The quest for ladylike poise may have given the upright posture game an uptight rep, but modern-day research shows that body alignment isn’t just about sitting pretty, or even physical well being for that matter — we’ve long known that proper posture can reduce muscle pain, joint strain, headaches, and more. Studies are showing that standing tall is also about emotional health. As it turns out, our slouchy ways can do more than mess with our musculoskeletal system, they can negatively affect the way we feel.
A 2012 San Francisco State University study found that carrying the body in more upright position can improve mood and energy levels, while slouching can make us feel less energetic and more depressed.
Another study, by researchers at Columbia University, examined people when sitting at a gaming table. Those who sat with an open, expansive position showed a greater sense of power and control than those who sat with limbs folded toward the body. What’s more, this group also had higher testosterone (which is responsible for vitality) and lower levels of cortisol (the stress hormone) than the group who sat with constricted posture. Likewise, in a Northwestern University study that mimicked workplace scenarios, both managers and subordinates were more confident and powerful when employing expansive postures.
If we can trick our minds and moods into happier, more vibrant states simply by making adjustments to how we sit or move, then why aren’t more of us joyfully conquering the world in a more upright position? The truth is, the demands of maneuvering in modern-day society keep us from holding a more powerful pose.
Donna Ray, a California-based psychotherapist and Feldenkrais Method movement specialist, explains why. “One of the things that happens with people in our day and age is that we tend to gaze downward because of the demands of our busy culture," she says. "People are looking down at their computer and phone screens. They’re also looking down at the sidewalk, to make sure they don’t trip — or because they don't want to look into the eyes of other people who are walking around them.”
“This downward gaze encourages poor posture by contracting the flexor muscles on the front of the body,” she continues. “What we need to do is activate the extensor muscles in the back that keep us upright.” What’s the most intuitive way to activate the extensor muscles? Looking and reaching upward does the trick.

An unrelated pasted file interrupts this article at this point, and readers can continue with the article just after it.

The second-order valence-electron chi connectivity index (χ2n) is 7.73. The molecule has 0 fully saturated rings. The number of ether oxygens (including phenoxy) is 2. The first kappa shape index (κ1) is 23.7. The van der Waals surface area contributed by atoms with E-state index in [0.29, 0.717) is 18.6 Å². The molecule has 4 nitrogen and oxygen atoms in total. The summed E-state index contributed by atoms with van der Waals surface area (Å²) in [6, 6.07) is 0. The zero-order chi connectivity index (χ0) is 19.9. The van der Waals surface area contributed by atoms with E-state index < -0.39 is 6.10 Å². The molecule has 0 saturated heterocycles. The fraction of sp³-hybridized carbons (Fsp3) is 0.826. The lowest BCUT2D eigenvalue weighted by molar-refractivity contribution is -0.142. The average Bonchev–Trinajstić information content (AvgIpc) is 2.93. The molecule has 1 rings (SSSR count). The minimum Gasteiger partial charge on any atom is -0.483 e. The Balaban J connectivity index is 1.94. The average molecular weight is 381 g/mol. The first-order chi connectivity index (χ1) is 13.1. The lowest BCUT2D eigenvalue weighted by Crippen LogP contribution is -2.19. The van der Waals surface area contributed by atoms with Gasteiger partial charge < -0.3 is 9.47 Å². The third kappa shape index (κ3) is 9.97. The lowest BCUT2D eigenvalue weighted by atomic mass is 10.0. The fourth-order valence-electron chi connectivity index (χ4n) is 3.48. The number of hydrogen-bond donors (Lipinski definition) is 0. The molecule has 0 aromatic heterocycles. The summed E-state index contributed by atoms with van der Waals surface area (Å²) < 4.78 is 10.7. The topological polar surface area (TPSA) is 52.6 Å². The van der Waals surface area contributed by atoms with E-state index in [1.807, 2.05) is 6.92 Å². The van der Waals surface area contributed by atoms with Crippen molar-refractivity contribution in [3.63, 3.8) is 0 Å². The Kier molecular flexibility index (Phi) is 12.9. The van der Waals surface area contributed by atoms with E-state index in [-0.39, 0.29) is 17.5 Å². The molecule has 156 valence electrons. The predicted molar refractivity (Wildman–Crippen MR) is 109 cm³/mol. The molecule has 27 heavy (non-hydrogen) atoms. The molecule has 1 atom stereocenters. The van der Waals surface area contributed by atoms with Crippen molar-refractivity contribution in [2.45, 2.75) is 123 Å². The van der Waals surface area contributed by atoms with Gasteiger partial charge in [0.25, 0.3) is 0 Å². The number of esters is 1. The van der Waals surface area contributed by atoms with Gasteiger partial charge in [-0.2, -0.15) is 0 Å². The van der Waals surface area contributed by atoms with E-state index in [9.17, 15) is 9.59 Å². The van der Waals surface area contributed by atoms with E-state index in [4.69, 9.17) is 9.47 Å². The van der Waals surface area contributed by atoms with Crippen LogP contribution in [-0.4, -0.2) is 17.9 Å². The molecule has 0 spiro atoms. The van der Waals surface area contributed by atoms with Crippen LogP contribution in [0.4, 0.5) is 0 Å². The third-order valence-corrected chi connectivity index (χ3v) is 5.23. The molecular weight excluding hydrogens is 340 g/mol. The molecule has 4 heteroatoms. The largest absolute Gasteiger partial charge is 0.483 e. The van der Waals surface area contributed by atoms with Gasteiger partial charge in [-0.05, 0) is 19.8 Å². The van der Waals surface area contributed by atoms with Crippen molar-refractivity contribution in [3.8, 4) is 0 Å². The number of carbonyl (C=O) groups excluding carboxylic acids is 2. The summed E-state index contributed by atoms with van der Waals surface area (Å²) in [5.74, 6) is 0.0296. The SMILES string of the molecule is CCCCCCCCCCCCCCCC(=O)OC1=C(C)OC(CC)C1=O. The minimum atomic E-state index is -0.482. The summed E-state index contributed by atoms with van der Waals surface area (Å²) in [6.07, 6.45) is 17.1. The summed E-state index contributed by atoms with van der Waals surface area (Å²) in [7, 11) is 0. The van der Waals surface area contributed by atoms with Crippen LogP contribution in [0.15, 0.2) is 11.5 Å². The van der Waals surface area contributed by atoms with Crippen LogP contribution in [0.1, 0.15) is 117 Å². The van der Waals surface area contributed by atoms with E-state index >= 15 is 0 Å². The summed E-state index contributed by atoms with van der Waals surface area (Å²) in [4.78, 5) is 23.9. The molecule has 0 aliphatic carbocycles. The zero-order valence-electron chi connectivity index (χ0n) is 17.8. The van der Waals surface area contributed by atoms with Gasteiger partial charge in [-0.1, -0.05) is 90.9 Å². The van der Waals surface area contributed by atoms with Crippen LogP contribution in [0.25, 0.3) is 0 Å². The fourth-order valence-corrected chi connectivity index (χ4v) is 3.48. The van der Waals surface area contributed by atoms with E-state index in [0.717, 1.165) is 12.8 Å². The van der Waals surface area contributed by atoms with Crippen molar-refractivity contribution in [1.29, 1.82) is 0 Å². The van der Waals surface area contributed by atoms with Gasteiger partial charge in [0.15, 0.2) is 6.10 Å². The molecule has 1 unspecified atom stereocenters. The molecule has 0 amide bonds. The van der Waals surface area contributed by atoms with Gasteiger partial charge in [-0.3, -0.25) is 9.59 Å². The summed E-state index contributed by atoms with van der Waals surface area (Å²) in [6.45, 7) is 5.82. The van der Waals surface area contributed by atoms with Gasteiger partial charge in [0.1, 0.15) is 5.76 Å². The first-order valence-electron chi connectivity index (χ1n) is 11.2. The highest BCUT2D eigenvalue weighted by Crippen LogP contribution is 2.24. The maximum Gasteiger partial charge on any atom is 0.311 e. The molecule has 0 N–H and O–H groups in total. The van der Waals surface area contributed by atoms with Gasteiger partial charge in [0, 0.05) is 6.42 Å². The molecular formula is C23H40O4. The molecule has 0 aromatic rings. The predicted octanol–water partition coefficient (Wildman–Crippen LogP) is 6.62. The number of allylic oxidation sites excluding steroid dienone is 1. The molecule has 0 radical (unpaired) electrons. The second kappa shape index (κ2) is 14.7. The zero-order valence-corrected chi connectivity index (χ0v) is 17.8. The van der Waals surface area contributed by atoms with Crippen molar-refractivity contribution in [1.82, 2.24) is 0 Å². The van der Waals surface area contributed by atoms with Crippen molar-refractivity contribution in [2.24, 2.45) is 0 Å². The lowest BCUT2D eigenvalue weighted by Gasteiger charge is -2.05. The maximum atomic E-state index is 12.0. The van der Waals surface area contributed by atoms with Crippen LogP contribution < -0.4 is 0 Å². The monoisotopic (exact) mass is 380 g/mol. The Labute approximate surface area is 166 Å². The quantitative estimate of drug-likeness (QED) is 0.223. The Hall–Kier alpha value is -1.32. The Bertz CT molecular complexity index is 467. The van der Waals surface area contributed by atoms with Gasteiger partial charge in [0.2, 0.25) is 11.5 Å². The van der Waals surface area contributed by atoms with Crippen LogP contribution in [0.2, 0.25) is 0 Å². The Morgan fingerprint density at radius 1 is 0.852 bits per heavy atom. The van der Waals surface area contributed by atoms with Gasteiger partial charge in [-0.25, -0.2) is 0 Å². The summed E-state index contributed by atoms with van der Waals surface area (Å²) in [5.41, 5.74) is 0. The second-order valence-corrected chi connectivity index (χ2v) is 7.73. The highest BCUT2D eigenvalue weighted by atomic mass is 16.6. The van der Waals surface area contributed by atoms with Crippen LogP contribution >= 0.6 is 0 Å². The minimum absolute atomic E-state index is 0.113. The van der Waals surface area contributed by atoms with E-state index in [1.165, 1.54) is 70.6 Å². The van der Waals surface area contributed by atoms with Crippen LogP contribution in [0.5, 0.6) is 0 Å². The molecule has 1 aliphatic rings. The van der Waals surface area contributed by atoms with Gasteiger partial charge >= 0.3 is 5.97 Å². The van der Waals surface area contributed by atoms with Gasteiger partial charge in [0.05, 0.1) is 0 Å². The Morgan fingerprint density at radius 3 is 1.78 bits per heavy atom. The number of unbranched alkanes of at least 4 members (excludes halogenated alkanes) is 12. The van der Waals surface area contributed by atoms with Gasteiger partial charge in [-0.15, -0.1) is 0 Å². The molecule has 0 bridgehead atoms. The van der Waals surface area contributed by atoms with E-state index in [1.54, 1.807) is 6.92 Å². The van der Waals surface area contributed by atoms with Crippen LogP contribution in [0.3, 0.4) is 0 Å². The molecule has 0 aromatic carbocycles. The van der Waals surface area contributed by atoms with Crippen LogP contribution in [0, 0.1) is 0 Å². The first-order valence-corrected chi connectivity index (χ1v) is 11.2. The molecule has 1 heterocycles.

“Looking at birds and at the sky actually activates back muscles for upright posture, and that makes people feel immediately better because it makes them feel more alert,” Ray says. She notes that when very young babies need to wake up, they lie on their bellies, lift their heads, and look around. “We need to do that as adults. We need to lift our heads up, look around, and make eye contact — that definitely improves mood.”
When working in front of a screen, it’s extremely easy to forget about what it is that our bodies are doing. So, Ray suggests taking little breaks every 20 minutes to notice how you’re sitting and engage the body in movement by trying the following exercise:
Look toward your knees, then slowly look up towards the ceiling. Go back and forth like that while rounding your back, then gently arching your back when looking up. Repeat this movement until you find an easy, upright sitting posture again.
Taking frequent breaks to notice our posture may seem like a nuisance, but Ken Baldwin, executive director of The National Posture Institute and sport and wellness professor at the State University of New York, also endorses the practice. "You need to think about your posture every 30 minutes you are awake,” he says.
Baldwin has developed a four-step re-alignment sequence that will correct posture (and elevate moods) when sitting, walking and exercising:
1. Stand or sit as tall as you possibly can. If sitting, avoid crisscrossing limbs and ensure that when your feet touch the floor, your body is forming a 90-degree angle with your torso, hips, and legs.
2. Elevate your chest. Elevate the scapula so it becomes level. Position your shoulders so the form a squared-off, 90-degree angle instead of dropping down.
3. Retract shoulder blades and pull them back. To do this, envision holding a pencil between the shoulder blades.This activates the rhomboids and middle trapezius muscle groups, which are weak and distorted in 95% of the population, according to Baldwin. Additionally, to reduce forward head protrusion, use your fingers to press on the chin and push it back, which will better align your neck (and deter lateral deviations in the spine).
4. Isometrically contract your abdominal muscles. To do so, draw the belly button inward, toward the spine, and contract the core muscles to help maintain the position you’ve achieved by following the previous steps.
True: the tech specs of better posture haven’t changed all that much since the mid-century schoolmarms and etiquette teachers taught our foremothers to lift their heads, pull their shoulders back, and tighten their tummies. But, with this new research, the vibe has changed. Perfect posture is no longer about prim discipline. It’s about the freedom and strength gained from feeling more vibrant, confident and joyful with every move. Straight up.